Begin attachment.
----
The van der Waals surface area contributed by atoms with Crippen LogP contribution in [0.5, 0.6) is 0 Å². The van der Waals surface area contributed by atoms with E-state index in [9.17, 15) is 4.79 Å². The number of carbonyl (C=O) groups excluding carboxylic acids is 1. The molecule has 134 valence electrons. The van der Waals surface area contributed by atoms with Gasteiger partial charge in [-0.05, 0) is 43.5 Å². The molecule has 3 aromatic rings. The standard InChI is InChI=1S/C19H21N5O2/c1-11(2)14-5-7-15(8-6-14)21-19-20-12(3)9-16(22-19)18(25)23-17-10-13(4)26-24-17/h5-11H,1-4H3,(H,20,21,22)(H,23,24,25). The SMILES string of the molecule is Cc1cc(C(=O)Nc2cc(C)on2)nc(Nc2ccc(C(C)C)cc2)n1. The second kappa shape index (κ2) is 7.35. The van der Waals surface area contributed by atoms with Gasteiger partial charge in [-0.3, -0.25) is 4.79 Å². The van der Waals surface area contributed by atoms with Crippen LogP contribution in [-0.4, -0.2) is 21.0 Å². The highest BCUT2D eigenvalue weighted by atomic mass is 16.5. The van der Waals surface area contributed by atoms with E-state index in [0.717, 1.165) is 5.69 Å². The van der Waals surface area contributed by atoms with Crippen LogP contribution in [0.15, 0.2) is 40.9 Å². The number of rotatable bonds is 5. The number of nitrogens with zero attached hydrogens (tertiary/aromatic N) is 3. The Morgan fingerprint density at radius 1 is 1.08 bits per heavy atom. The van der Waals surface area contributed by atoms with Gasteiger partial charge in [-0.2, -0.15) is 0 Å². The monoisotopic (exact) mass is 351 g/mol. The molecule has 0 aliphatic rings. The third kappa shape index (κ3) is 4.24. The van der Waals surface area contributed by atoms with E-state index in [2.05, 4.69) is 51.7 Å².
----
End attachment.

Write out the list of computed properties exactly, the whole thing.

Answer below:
The van der Waals surface area contributed by atoms with Crippen LogP contribution in [0.5, 0.6) is 0 Å². The van der Waals surface area contributed by atoms with E-state index in [9.17, 15) is 4.79 Å². The number of carbonyl (C=O) groups excluding carboxylic acids is 1. The molecule has 134 valence electrons. The van der Waals surface area contributed by atoms with Gasteiger partial charge in [-0.05, 0) is 43.5 Å². The molecule has 3 aromatic rings. The standard InChI is InChI=1S/C19H21N5O2/c1-11(2)14-5-7-15(8-6-14)21-19-20-12(3)9-16(22-19)18(25)23-17-10-13(4)26-24-17/h5-11H,1-4H3,(H,20,21,22)(H,23,24,25). The SMILES string of the molecule is Cc1cc(C(=O)Nc2cc(C)on2)nc(Nc2ccc(C(C)C)cc2)n1. The second kappa shape index (κ2) is 7.35. The van der Waals surface area contributed by atoms with Gasteiger partial charge in [-0.3, -0.25) is 4.79 Å². The van der Waals surface area contributed by atoms with Crippen LogP contribution in [-0.4, -0.2) is 21.0 Å². The highest BCUT2D eigenvalue weighted by atomic mass is 16.5. The van der Waals surface area contributed by atoms with E-state index in [0.717, 1.165) is 5.69 Å². The van der Waals surface area contributed by atoms with Crippen LogP contribution in [0.15, 0.2) is 40.9 Å². The number of rotatable bonds is 5. The number of nitrogens with zero attached hydrogens (tertiary/aromatic N) is 3. The Morgan fingerprint density at radius 1 is 1.08 bits per heavy atom. The van der Waals surface area contributed by atoms with Gasteiger partial charge in [-0.2, -0.15) is 0 Å². The monoisotopic (exact) mass is 351 g/mol. The molecule has 0 aliphatic rings. The third kappa shape index (κ3) is 4.24. The van der Waals surface area contributed by atoms with E-state index in [2.05, 4.69) is 51.7 Å².